“It was a gorgeous affair, seventy feet high and forty-six feet in diameter, with a capacity of 60,000 cubic feet. Below the opening was attached to the cords a gallery three feet wide, with a three-foot parapet. An iron grating was built across the mouth of the bag on which fresh fire could kindled when fresh gas was needed. The upper part of the bag was adorned with embroidered fleur-de-lis and with the twelve signs of the zodiac worked in gold.”[2]

Untethered balloon flight, by Rozier and d'Arlandes on 21 November 1783, Courtesy of Wikipedia

First untethered balloon flight by Rozier and d’Arlandes on 21 November 1783. Courtesy of Wikipedia.

The 21st of November was not particularly the best day for a lift off. The sky was loaded with heavy clouds and there were irregular winds. Nonetheless, the decision was made that the balloon should ascend and lift off from the garden of the Chateau de la Muette, located in the Bois de Boulogne. It was a momentous occasion, and onlookers included the King, Queen, and the coon-skin cap wearing American envoy, Benjamin Franklin. The Hereford Journal provided details about the exciting event:

“The first intention was to make the machine rise, and at the same time to hold it with ropes for the purpose of examining the exact weight it was able to carry, and whether every thing was properly contrived and arranged for the grand trial. But the machine being pushed off by the wind, far from rising vertically, took its direction over one of the walks in the garden, and the ropes, that held it, acting with too much resistance; occasioned several rents one of which was more than six feet in length. Being brought back, they repaired it in less than two hours.”[3]

The balloon was filled a second time and at 1:54pm it rose from the château’s garden again. The balloon rose quickly and at about 250 feet, the aeronauts shook their hats and saluted the spectators. As the balloon continued to rise, the aeronauts were soon too small to see, although the balloon could still be seen on the horizon. It eventually crossed the Seine and many Parisian witnessed it floating in the sky. Moreover, it traveled slowly: The flight only lasted 25 minutes, went 5 1/2 miles to the southeast, and gained an altitude of about 3,000 feet.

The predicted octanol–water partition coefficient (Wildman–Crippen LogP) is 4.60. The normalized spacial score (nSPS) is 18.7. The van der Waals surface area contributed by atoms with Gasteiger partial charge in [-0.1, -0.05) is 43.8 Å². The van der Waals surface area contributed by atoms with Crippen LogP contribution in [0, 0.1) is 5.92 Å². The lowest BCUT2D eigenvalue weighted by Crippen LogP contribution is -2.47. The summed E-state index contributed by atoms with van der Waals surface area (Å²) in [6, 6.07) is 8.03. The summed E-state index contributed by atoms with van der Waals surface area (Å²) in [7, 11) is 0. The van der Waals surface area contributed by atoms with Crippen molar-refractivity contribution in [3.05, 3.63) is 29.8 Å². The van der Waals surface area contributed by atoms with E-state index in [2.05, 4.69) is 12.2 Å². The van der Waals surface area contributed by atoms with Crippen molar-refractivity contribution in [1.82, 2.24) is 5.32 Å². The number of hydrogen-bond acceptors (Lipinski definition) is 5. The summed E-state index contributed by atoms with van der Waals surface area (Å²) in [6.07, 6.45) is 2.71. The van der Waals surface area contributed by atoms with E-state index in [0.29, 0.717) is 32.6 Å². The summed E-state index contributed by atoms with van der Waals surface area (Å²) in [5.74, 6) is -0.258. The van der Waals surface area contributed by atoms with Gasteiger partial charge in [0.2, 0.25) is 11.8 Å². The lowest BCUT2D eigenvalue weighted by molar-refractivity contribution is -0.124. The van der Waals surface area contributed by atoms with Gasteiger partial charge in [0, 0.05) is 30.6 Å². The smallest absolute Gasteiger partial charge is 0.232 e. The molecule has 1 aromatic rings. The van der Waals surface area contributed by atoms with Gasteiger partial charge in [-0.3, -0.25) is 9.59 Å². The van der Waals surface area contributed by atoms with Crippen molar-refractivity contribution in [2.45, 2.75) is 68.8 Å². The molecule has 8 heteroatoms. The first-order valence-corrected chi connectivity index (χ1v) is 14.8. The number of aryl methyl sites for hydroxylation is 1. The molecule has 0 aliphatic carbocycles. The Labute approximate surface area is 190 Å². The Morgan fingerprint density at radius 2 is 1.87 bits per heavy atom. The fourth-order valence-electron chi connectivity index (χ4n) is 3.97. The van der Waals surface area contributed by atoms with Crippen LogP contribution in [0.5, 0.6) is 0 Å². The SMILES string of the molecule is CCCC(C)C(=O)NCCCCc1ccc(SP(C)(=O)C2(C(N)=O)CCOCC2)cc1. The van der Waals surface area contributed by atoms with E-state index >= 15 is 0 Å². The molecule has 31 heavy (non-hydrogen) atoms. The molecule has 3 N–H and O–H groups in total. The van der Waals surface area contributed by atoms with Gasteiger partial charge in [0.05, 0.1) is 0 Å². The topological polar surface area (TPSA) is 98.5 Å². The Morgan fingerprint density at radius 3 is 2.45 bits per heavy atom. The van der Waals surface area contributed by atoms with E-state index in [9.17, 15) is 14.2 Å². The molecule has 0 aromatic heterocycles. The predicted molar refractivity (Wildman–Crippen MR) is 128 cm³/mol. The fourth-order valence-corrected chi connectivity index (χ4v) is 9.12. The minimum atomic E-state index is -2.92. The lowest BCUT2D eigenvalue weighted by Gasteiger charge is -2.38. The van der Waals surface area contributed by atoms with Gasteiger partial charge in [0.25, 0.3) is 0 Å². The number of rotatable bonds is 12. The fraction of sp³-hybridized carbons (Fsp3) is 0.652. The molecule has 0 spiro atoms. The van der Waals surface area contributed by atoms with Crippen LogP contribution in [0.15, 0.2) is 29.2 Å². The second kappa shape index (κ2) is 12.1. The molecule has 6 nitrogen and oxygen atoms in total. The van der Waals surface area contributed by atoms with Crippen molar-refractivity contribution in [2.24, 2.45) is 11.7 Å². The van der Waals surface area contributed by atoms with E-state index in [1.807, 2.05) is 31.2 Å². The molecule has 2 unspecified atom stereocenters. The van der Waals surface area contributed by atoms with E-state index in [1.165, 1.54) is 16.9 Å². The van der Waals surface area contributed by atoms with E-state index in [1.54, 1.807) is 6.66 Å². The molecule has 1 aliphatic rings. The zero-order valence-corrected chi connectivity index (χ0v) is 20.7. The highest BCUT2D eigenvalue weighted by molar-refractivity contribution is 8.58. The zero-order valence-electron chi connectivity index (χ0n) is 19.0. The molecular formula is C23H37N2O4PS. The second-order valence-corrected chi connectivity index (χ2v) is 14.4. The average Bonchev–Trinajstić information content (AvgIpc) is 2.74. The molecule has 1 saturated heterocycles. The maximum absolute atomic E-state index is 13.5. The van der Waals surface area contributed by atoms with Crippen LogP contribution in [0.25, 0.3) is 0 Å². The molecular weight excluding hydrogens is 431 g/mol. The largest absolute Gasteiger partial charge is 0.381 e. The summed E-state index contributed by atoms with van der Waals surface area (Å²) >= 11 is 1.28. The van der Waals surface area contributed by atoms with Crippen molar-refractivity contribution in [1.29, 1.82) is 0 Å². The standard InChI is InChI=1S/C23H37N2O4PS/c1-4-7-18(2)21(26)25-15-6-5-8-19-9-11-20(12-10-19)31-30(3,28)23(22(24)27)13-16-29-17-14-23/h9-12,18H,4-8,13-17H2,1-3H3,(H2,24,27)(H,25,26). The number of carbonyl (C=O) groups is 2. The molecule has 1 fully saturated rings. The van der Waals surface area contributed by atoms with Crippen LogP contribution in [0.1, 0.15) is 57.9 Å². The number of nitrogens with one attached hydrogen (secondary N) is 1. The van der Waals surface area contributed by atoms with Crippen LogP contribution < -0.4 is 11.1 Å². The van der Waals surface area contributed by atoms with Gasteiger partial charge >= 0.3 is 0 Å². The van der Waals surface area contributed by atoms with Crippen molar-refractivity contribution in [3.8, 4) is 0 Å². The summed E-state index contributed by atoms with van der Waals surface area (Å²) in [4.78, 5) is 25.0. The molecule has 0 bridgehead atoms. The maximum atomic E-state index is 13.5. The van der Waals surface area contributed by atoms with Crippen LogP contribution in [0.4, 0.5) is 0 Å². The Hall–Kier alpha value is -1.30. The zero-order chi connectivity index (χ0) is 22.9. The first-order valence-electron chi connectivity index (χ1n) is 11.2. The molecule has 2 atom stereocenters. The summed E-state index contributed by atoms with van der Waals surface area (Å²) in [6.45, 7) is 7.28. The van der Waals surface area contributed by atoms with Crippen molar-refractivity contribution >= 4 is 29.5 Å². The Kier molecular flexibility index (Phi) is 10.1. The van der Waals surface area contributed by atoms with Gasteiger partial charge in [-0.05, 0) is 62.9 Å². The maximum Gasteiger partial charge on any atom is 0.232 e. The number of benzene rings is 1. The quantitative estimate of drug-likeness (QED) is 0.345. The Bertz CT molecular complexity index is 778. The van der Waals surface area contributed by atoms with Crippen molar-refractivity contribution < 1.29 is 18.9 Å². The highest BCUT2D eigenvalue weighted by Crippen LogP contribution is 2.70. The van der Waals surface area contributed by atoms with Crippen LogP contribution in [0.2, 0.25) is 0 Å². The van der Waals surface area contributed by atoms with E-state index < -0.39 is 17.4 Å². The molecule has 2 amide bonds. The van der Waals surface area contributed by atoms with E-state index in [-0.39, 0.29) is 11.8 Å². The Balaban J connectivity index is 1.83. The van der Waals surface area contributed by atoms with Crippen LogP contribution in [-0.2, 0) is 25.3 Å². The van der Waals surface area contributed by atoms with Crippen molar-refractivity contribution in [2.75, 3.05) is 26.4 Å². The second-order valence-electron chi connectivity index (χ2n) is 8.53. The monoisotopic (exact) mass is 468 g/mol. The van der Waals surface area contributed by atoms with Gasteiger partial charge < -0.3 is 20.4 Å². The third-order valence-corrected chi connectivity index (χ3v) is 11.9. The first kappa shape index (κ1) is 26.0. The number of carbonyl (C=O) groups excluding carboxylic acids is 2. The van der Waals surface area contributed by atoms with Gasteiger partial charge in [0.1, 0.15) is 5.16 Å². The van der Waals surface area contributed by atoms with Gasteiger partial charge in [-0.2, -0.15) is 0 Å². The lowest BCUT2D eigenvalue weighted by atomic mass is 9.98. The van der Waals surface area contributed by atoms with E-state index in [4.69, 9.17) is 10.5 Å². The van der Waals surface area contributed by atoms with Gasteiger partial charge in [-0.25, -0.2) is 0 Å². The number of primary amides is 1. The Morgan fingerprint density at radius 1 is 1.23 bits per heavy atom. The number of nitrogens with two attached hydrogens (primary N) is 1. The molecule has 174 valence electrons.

Balloon flight on 21 November 1783. Courtesy of the Bibliothèque nationale de France.

The aeronauts having made a successful flight decided to descend and landed at the Butte-aux-Cailles, which at the time was on the outskirts of Paris. After their flight, the aeronauts were interviewed and claimed not to have felt “the least disagreeable sensation, even when they were at the highest.”[4] The King’s cousin, the Duke of Chartres, was so impressed by the feat, it was reported:

“[He] resolved to erect a pyramid upon the spot where the ball alighted, and thereon to inscribe the names of Montgolfier, who constructed the airy vehicle, together with … the two bold travellers, who dared to a journey to the third region of air.” [5]


  • [1]The Kansas City Print Library Quarterly, Volumes 7-10, 1907, p. 81.
  • [2] Ibid.
  • [3] —, in Hereford Journal, 11 December 1783, p. 4.
  • [4] “Paris, Nov. 28,” in Norfolk Chronicle, 13 December 1783, p. 1.
  • [5] Ibid.